Identify one area where you think the film adaptation of A Soldier's Play succeeds over the written play. Reflect on which version that you prefer.

It can be argued that the movie adaptation of A Soldier's Play is more successful in managing the nonlinear narrative structure. The flashbacks and scene cuts might make the story easier to understand. The movie is more successful in spotlighting a wider range of music. In the movie there’s blues, jazz, soul, and a hint of gospel music. Lastly, the movie’s inclusion of scenes beyond the base better highlight the extensive nature of racism.

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You could identify the nonlinear structure of the story as more successful in the film than in the play. You might say that the clear flashbacks and scene cuts make the back-and-forth between past and present easier to understand. In the play, time seems to be marked by the presence...

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You could identify the nonlinear structure of the story as more successful in the film than in the play. You might say that the clear flashbacks and scene cuts make the back-and-forth between past and present easier to understand. In the play, time seems to be marked by the presence of the Sergeant. It’s almost as if he imposes himself on the present. In the film, the boundaries seem better defined.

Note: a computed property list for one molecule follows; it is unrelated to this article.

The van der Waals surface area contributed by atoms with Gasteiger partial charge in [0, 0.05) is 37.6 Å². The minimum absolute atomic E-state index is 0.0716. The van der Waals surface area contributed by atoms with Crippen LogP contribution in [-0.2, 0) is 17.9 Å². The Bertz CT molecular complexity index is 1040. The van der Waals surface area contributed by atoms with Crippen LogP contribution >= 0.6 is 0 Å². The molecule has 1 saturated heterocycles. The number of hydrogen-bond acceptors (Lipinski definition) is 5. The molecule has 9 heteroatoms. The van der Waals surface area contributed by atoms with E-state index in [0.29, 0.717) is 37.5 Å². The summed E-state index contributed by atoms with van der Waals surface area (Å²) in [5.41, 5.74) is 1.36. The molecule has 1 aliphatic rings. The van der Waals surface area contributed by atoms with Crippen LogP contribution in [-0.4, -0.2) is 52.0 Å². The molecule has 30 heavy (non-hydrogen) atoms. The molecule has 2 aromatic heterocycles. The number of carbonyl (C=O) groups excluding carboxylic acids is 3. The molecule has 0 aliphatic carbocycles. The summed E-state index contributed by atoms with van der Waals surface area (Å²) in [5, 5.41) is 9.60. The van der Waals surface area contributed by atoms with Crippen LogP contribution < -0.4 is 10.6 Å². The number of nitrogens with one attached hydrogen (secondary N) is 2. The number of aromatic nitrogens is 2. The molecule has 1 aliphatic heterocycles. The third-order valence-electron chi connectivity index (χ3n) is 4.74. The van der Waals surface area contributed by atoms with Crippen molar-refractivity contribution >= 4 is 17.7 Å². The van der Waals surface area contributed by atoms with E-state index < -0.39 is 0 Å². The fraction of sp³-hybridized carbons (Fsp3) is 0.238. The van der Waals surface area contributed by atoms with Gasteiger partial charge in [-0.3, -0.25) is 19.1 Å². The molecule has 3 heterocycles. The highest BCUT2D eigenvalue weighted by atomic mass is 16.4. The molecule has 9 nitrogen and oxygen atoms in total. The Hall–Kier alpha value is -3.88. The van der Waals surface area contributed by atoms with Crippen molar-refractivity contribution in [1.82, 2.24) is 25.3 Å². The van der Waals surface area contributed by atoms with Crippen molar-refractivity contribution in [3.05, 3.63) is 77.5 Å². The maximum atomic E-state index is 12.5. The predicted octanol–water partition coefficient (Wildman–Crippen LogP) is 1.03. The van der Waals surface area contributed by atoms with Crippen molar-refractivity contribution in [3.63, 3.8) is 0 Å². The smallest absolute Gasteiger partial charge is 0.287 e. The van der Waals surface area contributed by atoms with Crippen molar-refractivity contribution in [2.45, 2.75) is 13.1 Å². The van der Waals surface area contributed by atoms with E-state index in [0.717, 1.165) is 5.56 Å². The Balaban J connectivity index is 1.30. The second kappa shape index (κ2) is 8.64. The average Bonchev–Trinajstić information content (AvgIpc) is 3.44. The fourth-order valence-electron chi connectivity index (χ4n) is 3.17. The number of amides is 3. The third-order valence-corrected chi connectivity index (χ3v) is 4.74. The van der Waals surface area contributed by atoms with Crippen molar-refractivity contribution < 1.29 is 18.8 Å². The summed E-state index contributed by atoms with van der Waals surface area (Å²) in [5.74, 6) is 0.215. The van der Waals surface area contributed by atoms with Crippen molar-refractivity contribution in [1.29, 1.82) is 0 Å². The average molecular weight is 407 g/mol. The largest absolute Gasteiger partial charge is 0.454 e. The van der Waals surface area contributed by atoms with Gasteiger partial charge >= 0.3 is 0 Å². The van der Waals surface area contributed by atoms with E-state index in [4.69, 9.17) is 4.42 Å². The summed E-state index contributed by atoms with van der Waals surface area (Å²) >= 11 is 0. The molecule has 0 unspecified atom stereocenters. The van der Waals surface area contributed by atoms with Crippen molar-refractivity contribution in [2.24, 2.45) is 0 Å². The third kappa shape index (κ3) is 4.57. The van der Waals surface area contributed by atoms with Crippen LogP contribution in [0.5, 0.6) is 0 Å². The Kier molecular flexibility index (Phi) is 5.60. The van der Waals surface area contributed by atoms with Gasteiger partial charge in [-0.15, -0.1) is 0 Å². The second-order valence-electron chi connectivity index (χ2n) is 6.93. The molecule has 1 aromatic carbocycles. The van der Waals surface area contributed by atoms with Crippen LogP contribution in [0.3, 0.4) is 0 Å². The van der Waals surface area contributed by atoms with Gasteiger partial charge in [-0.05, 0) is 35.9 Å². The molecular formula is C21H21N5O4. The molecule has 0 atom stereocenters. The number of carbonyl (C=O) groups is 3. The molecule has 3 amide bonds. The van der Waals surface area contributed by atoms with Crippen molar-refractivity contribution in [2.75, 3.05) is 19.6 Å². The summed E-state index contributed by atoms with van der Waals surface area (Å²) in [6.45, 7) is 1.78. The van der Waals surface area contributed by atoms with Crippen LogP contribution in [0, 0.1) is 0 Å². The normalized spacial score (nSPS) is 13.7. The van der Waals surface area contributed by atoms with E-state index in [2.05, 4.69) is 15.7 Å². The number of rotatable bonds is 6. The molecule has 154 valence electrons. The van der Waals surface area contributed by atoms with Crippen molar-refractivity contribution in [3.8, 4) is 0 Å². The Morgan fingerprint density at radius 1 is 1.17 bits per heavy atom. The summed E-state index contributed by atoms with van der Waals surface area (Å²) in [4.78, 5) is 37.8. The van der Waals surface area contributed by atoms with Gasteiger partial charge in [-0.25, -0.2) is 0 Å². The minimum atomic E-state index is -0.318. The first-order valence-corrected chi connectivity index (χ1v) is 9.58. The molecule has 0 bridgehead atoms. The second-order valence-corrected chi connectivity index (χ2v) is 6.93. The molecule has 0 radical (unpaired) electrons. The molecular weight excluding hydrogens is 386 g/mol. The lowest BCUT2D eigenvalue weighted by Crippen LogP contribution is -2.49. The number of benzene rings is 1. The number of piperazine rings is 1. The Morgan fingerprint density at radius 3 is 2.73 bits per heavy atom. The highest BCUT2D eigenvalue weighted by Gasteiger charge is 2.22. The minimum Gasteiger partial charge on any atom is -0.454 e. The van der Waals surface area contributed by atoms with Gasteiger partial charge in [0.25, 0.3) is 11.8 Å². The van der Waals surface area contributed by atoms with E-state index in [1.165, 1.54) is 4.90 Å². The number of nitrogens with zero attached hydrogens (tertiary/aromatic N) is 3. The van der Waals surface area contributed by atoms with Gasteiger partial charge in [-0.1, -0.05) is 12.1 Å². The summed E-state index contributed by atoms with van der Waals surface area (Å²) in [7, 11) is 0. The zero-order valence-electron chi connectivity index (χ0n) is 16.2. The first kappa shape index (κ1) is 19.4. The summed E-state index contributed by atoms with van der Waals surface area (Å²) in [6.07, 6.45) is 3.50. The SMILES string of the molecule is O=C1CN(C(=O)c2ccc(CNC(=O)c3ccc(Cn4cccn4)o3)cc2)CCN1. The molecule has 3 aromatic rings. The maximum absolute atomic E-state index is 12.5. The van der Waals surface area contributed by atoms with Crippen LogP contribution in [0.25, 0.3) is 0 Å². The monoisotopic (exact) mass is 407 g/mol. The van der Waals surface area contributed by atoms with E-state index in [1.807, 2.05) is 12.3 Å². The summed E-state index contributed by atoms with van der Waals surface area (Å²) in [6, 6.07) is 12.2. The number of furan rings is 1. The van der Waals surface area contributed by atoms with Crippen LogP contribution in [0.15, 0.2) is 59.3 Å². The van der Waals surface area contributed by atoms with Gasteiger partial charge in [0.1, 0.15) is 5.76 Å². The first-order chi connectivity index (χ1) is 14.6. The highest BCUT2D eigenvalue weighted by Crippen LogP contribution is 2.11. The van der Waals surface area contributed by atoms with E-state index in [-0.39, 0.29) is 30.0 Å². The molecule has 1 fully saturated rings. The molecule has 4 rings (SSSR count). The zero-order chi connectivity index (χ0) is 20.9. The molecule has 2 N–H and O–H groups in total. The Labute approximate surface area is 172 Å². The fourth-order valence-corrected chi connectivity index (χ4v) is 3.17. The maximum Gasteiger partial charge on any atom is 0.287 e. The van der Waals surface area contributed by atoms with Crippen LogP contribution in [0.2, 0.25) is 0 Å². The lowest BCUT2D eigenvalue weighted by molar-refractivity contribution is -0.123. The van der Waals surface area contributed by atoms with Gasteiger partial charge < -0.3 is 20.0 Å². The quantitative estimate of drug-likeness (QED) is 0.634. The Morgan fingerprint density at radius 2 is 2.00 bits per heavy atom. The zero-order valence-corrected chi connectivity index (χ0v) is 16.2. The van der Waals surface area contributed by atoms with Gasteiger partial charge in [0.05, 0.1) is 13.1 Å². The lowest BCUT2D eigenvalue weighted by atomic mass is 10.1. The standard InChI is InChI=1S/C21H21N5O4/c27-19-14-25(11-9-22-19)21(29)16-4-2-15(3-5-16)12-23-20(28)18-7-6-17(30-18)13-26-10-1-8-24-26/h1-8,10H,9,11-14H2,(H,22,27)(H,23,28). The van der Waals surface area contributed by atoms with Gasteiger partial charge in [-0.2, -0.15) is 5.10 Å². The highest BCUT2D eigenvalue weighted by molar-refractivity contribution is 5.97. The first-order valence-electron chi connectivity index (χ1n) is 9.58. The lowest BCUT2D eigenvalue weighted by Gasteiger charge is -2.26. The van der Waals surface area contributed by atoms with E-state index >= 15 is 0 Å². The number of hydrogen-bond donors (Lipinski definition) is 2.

You could also say that the film is more successful in including a greater range of musical genres. The play mainly focuses on “Don’t Sit Under the Apple Tree.” The film brings in soul music, blues, jazz, and some brief gospel music.

You might also argue that the film is more successful in contextualizing the pervasiveness of racism. You could say the film does a better job of detailing the extent of Louisiana’s prejudices. Remember, when Davenport first arrives on the bus, the bus driver refers to him as “boy.” He also receives hateful stares from the white people in town. More so, when Davenport is on the army base, someone writes “welcome snow flake” on a bathroom mirror.

If I had to reflect on which one I’d prefer, I’d choose the play. It struck me as more subtle and ambiguous. Yet that just happens to be my opinion. What matters is which one you prefer.

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